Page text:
Taking Steps to Restore the Doctor-patient Relationship

The contours of the physician-burnout crisis are becoming clearer.

In early September, Dr. Christine Sinsky and colleagues reported on the results of a time study in the Annals of Internal Medicine. Reading the study, I experienced déjà vu: I once conducted a similar study in a factory in Philadelphia the summer before I started medical school, following assembly-line workers with a stopwatch to document how they spent their time. Sinsky and her colleagues clocked the activities of 60 physicians in 16 practices during the course of 430 hours of office practice. It is telling that we are applying to the medical field research techniques practiced in the manufacturing industry.

Attention must be paid to Dr. Sinsky’s results. She and her colleagues discovered that, during office hours, doctors spent 27{06cf2b9696b159f874511d23dbc893eb1ac83014175ed30550cfff22781411e5} of their time with patients. Thirty-seven percent of the time was devoted to electronic health records (EHR) and desk activity, as opposed to time actively interacting with the patient. When the patient was not in the room, two-thirds of physicians’ time was spent on additional EHR activity and desk work. Outside of office hours, the doctors studied spent an additional 1.5 hours per day on EHR and related administrative tasks.

Let’s put the findings in a historical context. When most of us were in training, the doctor-patient relationship was at the heart of medical practice. Subsidiary administrative activities like record keeping were a peripheral sideshow. This ratio has since flipped: electronic record keeping and other administrative activities have crowded out time spent interacting with patients. In many practice situations, the doctor-patient encounter is now the sideshow.

Little wonder that Dr. Colin West et al., who performed a comprehensive meta-analysis of “Interventions to Prevent and Reduce Burnout” (published in the Lancet), commented that “physician burnout … has reached epidemic levels.” It seems clear that the emotional exhaustion, depersonalization, and reduction of personal accomplishment that characterize burnout thrive in the atmosphere of industrialized administrative tedium that Sinsky’s time study documented.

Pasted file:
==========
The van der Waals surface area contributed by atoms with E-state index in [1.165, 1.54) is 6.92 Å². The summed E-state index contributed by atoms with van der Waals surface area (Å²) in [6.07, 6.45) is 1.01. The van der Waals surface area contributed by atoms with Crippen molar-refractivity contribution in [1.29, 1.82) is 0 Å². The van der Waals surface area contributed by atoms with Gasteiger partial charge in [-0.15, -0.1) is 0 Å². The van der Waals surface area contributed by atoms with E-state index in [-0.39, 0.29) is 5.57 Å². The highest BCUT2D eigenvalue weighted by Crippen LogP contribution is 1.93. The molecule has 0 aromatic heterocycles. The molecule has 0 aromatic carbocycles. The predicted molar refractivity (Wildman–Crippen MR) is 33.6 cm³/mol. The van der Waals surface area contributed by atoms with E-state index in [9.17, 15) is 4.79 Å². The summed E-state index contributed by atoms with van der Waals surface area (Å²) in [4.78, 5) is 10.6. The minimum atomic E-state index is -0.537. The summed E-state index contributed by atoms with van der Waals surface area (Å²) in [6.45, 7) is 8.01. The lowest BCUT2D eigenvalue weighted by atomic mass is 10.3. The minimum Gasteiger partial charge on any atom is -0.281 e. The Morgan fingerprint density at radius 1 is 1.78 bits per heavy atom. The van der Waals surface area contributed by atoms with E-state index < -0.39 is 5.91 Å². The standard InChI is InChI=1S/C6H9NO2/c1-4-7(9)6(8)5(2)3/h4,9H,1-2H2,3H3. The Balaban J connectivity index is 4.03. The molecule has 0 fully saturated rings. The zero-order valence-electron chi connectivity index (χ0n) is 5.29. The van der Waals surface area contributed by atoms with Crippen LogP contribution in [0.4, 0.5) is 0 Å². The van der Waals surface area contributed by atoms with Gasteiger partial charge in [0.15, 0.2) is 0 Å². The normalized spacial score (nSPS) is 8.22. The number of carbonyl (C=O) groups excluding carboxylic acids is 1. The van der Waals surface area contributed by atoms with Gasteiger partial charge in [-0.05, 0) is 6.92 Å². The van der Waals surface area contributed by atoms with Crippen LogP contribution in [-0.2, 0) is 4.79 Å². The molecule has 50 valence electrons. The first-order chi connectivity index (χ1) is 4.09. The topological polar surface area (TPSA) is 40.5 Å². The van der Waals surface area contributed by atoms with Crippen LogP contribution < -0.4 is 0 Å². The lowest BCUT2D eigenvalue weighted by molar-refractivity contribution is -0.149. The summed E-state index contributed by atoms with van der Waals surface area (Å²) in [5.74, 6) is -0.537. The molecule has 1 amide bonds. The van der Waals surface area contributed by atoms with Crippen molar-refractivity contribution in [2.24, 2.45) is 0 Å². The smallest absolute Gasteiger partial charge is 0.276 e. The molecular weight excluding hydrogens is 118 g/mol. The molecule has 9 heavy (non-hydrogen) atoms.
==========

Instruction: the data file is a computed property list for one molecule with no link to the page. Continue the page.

West and his colleagues reviewed nearly 3,000 studies on burnout and summarized what they learned from the 52 best studies. Fifteen of them were randomized trials; 37 were cohort studies. They found that interventional strategies that focused on the individual physician reduced burnout. Effective approaches included mindfulness training, stress-management training, and small-group discussions (“misery loves company”). Although the data for organizational interventions did not include randomized trials, the reviewed cohort studies suggested that duty-hour reductions and local clinical process-improvement initiatives both reduced burnout.

Overall, their review suggested that burnout countermeasures had the potential to move the 2014 overall burnout rate of 54{06cf2b9696b159f874511d23dbc893eb1ac83014175ed30550cfff22781411e5} back to the 2011 rate of 44{06cf2b9696b159f874511d23dbc893eb1ac83014175ed30550cfff22781411e5}. None of the reviewed studies looked at a combination of individual and organizational interventions, and there were no data on the sustainability of demonstrated improvements.

Recently, Dr. Harris Berman and I surveyed the attitudes of some 450 practicing physicians, medical leaders, and healthcare executives. We presented our findings at the International Conference on Physician Health. We asked physicians to consider a number of system-level approaches to diminish burnout and enhance joy in practice. Of the eight approaches considered, respondents selected the following as the most important and implementable: “improving and upgrading electronic health record and related technologies to enhance the care experience of patients and their clinicians.”

In order to restore satisfaction in the practice of medicine again, the various stakeholders should prioritize doing everything possible to prevent burnout, restore the doctor-patient relationship, and get the current EHR monkeys off the backs of practicing physicians. Revolutionizing electronic medical records to enhance the experience of physicians and other team members so we can put priorities back to where they belong should not be rocket science — let’s do it!

Dr. Steve Adelman is director of Physician Health Services Inc. (PHS), a program of the Mass. Medical Society. PHS is a confidential resource for physicians, residents, medical students, group practices, HMO networks, and hospitals with medical student or physician health concerns. This article first appeared in Vital Signs, a publication of the Mass. Medical Society.

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